HelloStaff, building a pool of talents for Montreal events

Looking for a job can be time-consuming and overwhelming: you have to go on many different platforms and update your mailbox every two seconds for new emails, especially when working in the events industry. It is this wish for creating a more efficient tool that led Thomas and Michael to create HelloStaff.

Going on an entrepreneurial journey

Starting from scratch and jumping in the unknown… does that ring a bell? It is a prerequisite for becoming an entrepreneur. It is not for everyone and you definitely have to like taking risks and being interested in out-of-the box perspectives, just like Thomas and Michael. 

They had different backgrounds, Thomas had a degree in Management and Michael had started his career as an actor. And yet, they were both working in the events industry, through temporary contracts as brand specialists. Discussing their mutual experience of seeking jobs led them to think of a way to innovate the job seeking experience. HelloStaff was on its way.

Looking for talents 

A lot of entrepreneurs in the tech sector are developers themselves or have an experience in that field but it was not the case for Thomas or Michael. Finding the right person was their first priority.

We wasted 6 months not finding the right person to develop our platform. We understood that we needed to structure everything, working with contracts and officialising. Look for a talent that would also be interested in being a shareholder. This is how we found David.

Thomas Lussiez

With a team of three, fully invested in their project, and a developer with an already established technical expertise and entrepreneurial experience, HelloStaff worked hard on developing their MVP.

When your product is built around a technological solution, you do not have the right to make any mistake; the slightest tech glitch will not be forgiven.

Learning all the way

The startup ecosystem played a major role in our progress: we found mentoring opportunities, professional advice, and funds. Earning our first grant gave us more credibility.

From Montréal inc. to Réseau M, entreprism and Entreprendre ici, an initiative of the Government of Quebec (Ministère de l’Économie, et de l’Innovation), HelloStaff knocked at as many doors as possible to develop their legitimacy. 

Every step of the journey, building a company, I discovered a new field of work and I wanted to get my hands dirty to better understand in order to recruit the right talent.

Check out HelloStaff.ca: If you are self-employed or studying and looking for a short-term mission in relation to events, you can create a profile to get customized offers. If you are a company in the events industry, you could get access to a great pool of talents.

Bonjour Startup Montréal, a unique platform for Montreal innovators

Who’s behind this cheerful and welcoming brand, created less than a year ago? How are they planning on changing the startup world in Montreal? Here is a glimpse of Bonjour Startup Montreal’s ambitious plan and some promising results.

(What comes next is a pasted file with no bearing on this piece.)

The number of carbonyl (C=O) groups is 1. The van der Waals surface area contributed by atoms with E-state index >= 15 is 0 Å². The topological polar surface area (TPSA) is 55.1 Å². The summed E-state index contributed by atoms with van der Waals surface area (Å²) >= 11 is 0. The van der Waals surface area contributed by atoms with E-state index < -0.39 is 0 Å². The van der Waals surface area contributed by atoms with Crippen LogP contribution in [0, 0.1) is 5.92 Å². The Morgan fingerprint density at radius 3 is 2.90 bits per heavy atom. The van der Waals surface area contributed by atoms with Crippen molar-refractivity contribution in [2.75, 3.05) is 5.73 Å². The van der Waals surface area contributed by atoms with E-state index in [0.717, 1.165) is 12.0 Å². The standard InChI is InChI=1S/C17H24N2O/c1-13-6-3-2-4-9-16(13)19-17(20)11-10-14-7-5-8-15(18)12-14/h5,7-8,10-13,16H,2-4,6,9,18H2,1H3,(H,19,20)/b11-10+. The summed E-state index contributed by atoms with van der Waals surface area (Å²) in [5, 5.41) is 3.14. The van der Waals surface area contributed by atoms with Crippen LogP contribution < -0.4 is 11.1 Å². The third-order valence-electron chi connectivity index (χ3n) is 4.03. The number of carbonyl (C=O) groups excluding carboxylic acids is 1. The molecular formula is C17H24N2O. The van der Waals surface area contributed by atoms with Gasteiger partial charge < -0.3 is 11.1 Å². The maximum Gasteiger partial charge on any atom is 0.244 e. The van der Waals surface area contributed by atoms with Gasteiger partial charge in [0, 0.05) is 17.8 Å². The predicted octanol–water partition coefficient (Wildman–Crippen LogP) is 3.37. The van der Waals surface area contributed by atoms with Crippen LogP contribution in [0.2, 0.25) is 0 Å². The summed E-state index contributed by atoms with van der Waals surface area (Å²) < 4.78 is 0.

Creating a platform for the city’s startup ecosystem

Not all startup ecosystems in the world have one single organization that gathers all the key stakeholders, because it is really hard. Gathering all initiatives is a real challenge.

Bonjour Startup Montréal is not a shadow organization created and funded by the government, it is not an incubator, an accelerator, or a coworking space. It is much more than that and it draws inspiration from other cities’ initiatives with very positive results. In Amsterdam, StartupAmsterdam was created by the city to strengthen and showcase Amsterdam’s ever-evolving startup ecosystem. In Paris, Frenchtech creates links between French startups and international markets, in London, TechNation presents itself as a national network for ambitious tech entrepreneurs.

(c) StartupVillage.nl

In a startup community where key players are often very specialized, where financial resources are fragmented, it is inevitable and it is recommended that some resources join to improve their services to entrepreneurs. The concept of creating links and dots leads to stronger and more impactful organizations. By joining forces, we make our ecosystem more impactful. 

Liette Lamonde, Bonjour Startup Montréal’s co-founder

Celebrating Montreal diversity 

(c) Sylvie Hill

In Montreal, it is essential to define what makes us unique to efficiently promote our city and our international results. Incubators have developed complementary skills: La Piscine has specialised in culture while L’Esplanade is focused on social impact. This diversity is what makes our ecosystem stronger. These different incubators find strength and added-value in this “coopetition”. This unique identity built in cultural diversity is perhaps what Montreal can raise as a key asset to establish as a launching platform for European startups in North America.

Laurence Audette-Lagueux, Bonjour Startup Montréal

To give a better understanding of this diverse ecosystem, Bonjour Startup Montréal is working towards aggregating information. It has developed a mapping of the ecosystem organized by type of key player: financing, support organization, accelerators/incubators, media, corporate innovation, physical hubs, events, government programmes, clusters.

(c) Bonjour Startup Montreal

This precious map is part of an exclusive report developed through a series of interviews and surveys of +350 startup founders. It provides unique and verified data on the Montreal startup ecosystem (download it here).

This is only the beginning and Bonjour Startup Montréal has big ambitions. As the platform works towards gathering all initiatives, it also aims to position the city back in the top 20 most dynamic ecosystems worldwide (more specifically according to the annual ranking released by Startup Genome)